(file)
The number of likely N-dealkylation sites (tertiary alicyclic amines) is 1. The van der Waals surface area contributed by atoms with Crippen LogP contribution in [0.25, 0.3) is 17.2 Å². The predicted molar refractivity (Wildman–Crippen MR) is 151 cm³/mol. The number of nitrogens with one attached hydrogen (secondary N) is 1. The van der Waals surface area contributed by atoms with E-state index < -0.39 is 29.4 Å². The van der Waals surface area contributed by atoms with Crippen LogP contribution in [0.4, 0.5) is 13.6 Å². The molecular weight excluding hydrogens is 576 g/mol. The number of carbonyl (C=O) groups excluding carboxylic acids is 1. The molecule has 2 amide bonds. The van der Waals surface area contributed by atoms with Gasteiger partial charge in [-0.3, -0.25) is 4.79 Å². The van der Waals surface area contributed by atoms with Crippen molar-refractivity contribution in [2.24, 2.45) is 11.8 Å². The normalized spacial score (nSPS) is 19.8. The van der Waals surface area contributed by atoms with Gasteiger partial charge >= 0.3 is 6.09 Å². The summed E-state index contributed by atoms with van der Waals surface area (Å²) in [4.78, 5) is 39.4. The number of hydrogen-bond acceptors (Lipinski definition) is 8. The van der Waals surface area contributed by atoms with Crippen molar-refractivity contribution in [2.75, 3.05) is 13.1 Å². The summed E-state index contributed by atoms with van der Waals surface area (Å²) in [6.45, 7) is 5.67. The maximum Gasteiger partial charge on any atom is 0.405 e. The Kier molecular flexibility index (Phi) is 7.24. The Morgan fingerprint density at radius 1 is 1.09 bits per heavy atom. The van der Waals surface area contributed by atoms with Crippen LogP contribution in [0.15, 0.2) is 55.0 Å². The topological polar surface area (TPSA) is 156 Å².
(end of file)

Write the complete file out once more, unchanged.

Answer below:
The number of likely N-dealkylation sites (tertiary alicyclic amines) is 1. The van der Waals surface area contributed by atoms with Crippen LogP contribution in [0.25, 0.3) is 17.2 Å². The predicted molar refractivity (Wildman–Crippen MR) is 151 cm³/mol. The number of nitrogens with one attached hydrogen (secondary N) is 1. The van der Waals surface area contributed by atoms with E-state index < -0.39 is 29.4 Å². The van der Waals surface area contributed by atoms with Crippen LogP contribution in [0.4, 0.5) is 13.6 Å². The molecular weight excluding hydrogens is 576 g/mol. The number of carbonyl (C=O) groups excluding carboxylic acids is 1. The molecule has 2 amide bonds. The van der Waals surface area contributed by atoms with Gasteiger partial charge in [-0.3, -0.25) is 4.79 Å². The van der Waals surface area contributed by atoms with Crippen molar-refractivity contribution in [2.24, 2.45) is 11.8 Å². The normalized spacial score (nSPS) is 19.8. The van der Waals surface area contributed by atoms with Gasteiger partial charge >= 0.3 is 6.09 Å². The summed E-state index contributed by atoms with van der Waals surface area (Å²) in [4.78, 5) is 39.4. The number of hydrogen-bond acceptors (Lipinski definition) is 8. The van der Waals surface area contributed by atoms with Crippen molar-refractivity contribution in [2.75, 3.05) is 13.1 Å². The summed E-state index contributed by atoms with van der Waals surface area (Å²) in [6.45, 7) is 5.67. The maximum Gasteiger partial charge on any atom is 0.405 e. The Kier molecular flexibility index (Phi) is 7.24. The Morgan fingerprint density at radius 1 is 1.09 bits per heavy atom. The van der Waals surface area contributed by atoms with Crippen LogP contribution in [0.15, 0.2) is 55.0 Å². The topological polar surface area (TPSA) is 156 Å².